Organizing Data for Real-Time Manufacturing Insights

April 26, 2024
The top considerations for manufacturers to establish an information platform that effectively collects and manages data for analysis and decision support systems.

There has been a growing interest in Smart Manufacturing techniques including the use of artificial intelligence (AI) to automate routine decisions, enhance process performance and coordinate supply chain activities. This has resulted in a strong demand for quality data. Manufacturers understand that the insights generated by these new analytical methods are only as good as the data they use. 

When we check the weather or traffic conditions on our phone apps, we expect to see real-time information collected automatically through sensors. We don't expect someone manually calculating in a spreadsheet and providing insights based on data from days ago. However, when it comes to factory information, the latter scenario still seems to be prevalent.

Fortunately, the technology to collect and organize real-time production data for Smart Manufacturing techniques is available today. This includes data collected directly from machines and processes, as well as data entered by operators during their tasks, product inspections and material handling. It encompasses structured data from sensors and measurements, as well as unstructured data like logs of customer complaints. 

Organizing and contextualizing this data is essential for effective mining and analysis, surpassing its initial use for process control or regulatory compliance. Moreover, its crucial to ensure that the raw data is stored with additional contextual data and organized using standardized operational level information models for advanced analysis.

To illustrate this, let's examine how different departments track data related to a mechanical press in a production line. Process engineering monitors the live data stream from the press using a programmable logic controller (PLC). They collect various data points such as temperature, pressure, vibration and forming time. All the machine and sensor data are stored in a time series historian database.

Operations management tracks the start and completion times of production runs, material consumption and product quantities. They utilize a manufacturing execution system (MES) with a relational database for production job tracking.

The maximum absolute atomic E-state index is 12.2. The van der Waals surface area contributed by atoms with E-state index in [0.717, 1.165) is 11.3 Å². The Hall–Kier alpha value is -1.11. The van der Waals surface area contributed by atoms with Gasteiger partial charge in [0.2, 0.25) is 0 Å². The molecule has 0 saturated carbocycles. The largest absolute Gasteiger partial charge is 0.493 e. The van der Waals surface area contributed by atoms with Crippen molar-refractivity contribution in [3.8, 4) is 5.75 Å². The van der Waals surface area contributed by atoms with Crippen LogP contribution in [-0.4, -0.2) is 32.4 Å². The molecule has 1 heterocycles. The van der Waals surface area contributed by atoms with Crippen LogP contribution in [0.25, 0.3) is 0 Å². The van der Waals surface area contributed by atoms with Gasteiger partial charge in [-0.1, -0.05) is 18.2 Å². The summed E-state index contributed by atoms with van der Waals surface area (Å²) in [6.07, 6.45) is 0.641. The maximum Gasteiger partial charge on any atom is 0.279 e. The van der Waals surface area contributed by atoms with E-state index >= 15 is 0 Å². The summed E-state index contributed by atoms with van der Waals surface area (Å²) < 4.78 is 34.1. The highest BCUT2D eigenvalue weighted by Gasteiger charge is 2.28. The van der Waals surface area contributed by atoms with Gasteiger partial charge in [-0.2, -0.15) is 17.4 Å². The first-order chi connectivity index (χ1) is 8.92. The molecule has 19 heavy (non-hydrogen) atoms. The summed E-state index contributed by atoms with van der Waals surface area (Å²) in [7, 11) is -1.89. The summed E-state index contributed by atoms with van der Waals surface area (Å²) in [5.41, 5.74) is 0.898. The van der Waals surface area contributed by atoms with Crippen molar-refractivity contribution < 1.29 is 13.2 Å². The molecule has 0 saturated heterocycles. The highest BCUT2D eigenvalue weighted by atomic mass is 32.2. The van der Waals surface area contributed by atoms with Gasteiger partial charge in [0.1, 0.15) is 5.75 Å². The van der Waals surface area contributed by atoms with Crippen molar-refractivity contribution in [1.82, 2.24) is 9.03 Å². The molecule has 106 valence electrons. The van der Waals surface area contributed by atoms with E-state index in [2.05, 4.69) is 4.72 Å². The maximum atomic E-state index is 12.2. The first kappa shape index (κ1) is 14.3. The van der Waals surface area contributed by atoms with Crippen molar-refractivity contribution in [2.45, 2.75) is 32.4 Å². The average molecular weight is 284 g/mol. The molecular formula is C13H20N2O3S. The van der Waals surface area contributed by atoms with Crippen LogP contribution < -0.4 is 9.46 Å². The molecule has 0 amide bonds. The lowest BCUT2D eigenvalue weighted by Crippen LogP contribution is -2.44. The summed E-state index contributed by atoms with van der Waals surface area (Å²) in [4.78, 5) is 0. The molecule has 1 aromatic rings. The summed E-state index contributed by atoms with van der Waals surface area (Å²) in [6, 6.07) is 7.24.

In this typical scenario, each department tracks the data necessary for their specific record-keeping and reporting needs. The system owners of each department have a comprehensive understanding of their data users, how they use the data and their preferred ways of accessing it. However, the goal of Smart Manufacturing is to organize and make integrated production data available for optimizing the overall production process.

To achieve this, a Smart Manufacturing information platform can use a data mesh or data fabric architecture. This provides shared data infrastructure, governance, integration and access to data consumers across the enterprise. At the same time, it maintains decentralized data responsibility for the domain owners who manage the data and systems for various departments. 

Establishing this kind of information platform does require some assembly, but there are IIoT edge gateways available for connectivity, as well as cloud data storage for scalability. 

This information platform should also incorporate a metadata catalog for data discoverability and access through standardized information models. This helps achieve greater interoperability between data producers and data-consuming applications, including AI-based monitoring processes.

In the case of the mechanical press process example (see graphic below), the information model would encompass the historian data, along with the relevant data from the production jobs in the MES. Digital dashboards can monitor performance and autonomously schedule tasks based on real-time data. Meanwhile, Smart Manufacturing apps and AI technologies are employed to analyze the integrated data, identify patterns and determine the optimal production conditions.

With the technological advancements available today, manufacturers can bid farewell to manual spreadsheets and embrace real-time data and AI-driven methods. This shift allows for the optimization of internal processes and grants the ability to participate in highly integrated digital supplier networks. 

For more information on Smart Manufacturing techniques, visit and

Conrad Leiva is vice president of ecosystem and workforce development at CESMII – the Smart Manufacturing Institute. Conrad has more than 30 years of experience in manufacturing as an industrial and systems engineer and more than 10 years working on Smart Manufacturing systems and practices with industry leaders at MESA International and CESMII. 

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